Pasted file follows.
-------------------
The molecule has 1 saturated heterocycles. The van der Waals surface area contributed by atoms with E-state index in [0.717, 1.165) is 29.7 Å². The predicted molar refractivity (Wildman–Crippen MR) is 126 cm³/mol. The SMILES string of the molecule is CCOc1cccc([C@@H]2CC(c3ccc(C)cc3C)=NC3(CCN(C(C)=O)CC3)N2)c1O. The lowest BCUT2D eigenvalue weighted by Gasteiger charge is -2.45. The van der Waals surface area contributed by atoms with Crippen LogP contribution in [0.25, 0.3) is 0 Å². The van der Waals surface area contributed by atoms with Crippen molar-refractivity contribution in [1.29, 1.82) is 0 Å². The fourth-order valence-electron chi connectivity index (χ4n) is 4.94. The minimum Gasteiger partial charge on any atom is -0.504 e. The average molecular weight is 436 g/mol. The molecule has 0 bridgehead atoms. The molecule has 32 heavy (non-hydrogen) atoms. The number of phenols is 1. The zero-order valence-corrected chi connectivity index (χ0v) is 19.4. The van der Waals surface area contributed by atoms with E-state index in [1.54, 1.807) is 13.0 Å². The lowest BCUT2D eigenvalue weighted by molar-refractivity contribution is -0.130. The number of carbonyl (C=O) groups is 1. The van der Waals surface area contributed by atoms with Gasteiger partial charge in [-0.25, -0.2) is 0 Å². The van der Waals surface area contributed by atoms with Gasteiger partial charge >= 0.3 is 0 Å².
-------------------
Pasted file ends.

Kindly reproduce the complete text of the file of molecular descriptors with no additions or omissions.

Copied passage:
The molecule has 1 saturated heterocycles. The van der Waals surface area contributed by atoms with E-state index in [0.717, 1.165) is 29.7 Å². The predicted molar refractivity (Wildman–Crippen MR) is 126 cm³/mol. The SMILES string of the molecule is CCOc1cccc([C@@H]2CC(c3ccc(C)cc3C)=NC3(CCN(C(C)=O)CC3)N2)c1O. The lowest BCUT2D eigenvalue weighted by Gasteiger charge is -2.45. The van der Waals surface area contributed by atoms with Crippen LogP contribution in [0.25, 0.3) is 0 Å². The van der Waals surface area contributed by atoms with Crippen molar-refractivity contribution in [1.29, 1.82) is 0 Å². The fourth-order valence-electron chi connectivity index (χ4n) is 4.94. The minimum Gasteiger partial charge on any atom is -0.504 e. The average molecular weight is 436 g/mol. The molecule has 0 bridgehead atoms. The molecule has 32 heavy (non-hydrogen) atoms. The number of phenols is 1. The zero-order valence-corrected chi connectivity index (χ0v) is 19.4. The van der Waals surface area contributed by atoms with E-state index in [1.54, 1.807) is 13.0 Å². The lowest BCUT2D eigenvalue weighted by molar-refractivity contribution is -0.130. The number of carbonyl (C=O) groups is 1. The van der Waals surface area contributed by atoms with Gasteiger partial charge in [-0.25, -0.2) is 0 Å². The van der Waals surface area contributed by atoms with Gasteiger partial charge >= 0.3 is 0 Å².